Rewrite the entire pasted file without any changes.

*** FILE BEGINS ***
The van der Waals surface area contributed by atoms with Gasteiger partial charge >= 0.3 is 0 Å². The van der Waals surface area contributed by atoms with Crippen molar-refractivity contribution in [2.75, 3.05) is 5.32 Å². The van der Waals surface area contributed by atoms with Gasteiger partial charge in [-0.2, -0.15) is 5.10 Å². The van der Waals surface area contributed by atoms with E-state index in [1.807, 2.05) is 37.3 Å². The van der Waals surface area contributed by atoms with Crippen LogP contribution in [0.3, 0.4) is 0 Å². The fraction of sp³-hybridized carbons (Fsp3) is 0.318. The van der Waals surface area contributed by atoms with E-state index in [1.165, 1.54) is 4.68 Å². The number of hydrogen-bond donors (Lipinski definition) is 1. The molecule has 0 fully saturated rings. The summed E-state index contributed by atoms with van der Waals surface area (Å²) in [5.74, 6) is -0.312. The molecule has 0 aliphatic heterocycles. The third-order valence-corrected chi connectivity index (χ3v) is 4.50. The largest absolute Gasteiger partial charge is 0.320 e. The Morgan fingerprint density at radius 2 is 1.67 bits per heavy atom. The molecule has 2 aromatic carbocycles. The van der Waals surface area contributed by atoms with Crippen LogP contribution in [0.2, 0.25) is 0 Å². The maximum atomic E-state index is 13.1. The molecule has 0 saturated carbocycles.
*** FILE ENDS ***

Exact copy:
The van der Waals surface area contributed by atoms with Gasteiger partial charge >= 0.3 is 0 Å². The van der Waals surface area contributed by atoms with Crippen molar-refractivity contribution in [2.75, 3.05) is 5.32 Å². The van der Waals surface area contributed by atoms with Gasteiger partial charge in [-0.2, -0.15) is 5.10 Å². The van der Waals surface area contributed by atoms with E-state index in [1.807, 2.05) is 37.3 Å². The van der Waals surface area contributed by atoms with Crippen LogP contribution in [0.3, 0.4) is 0 Å². The fraction of sp³-hybridized carbons (Fsp3) is 0.318. The van der Waals surface area contributed by atoms with E-state index in [1.165, 1.54) is 4.68 Å². The number of hydrogen-bond donors (Lipinski definition) is 1. The molecule has 0 fully saturated rings. The summed E-state index contributed by atoms with van der Waals surface area (Å²) in [5.74, 6) is -0.312. The molecule has 0 aliphatic heterocycles. The third-order valence-corrected chi connectivity index (χ3v) is 4.50. The largest absolute Gasteiger partial charge is 0.320 e. The Morgan fingerprint density at radius 2 is 1.67 bits per heavy atom. The molecule has 2 aromatic carbocycles. The van der Waals surface area contributed by atoms with Crippen LogP contribution in [0.2, 0.25) is 0 Å². The maximum atomic E-state index is 13.1. The molecule has 0 saturated carbocycles.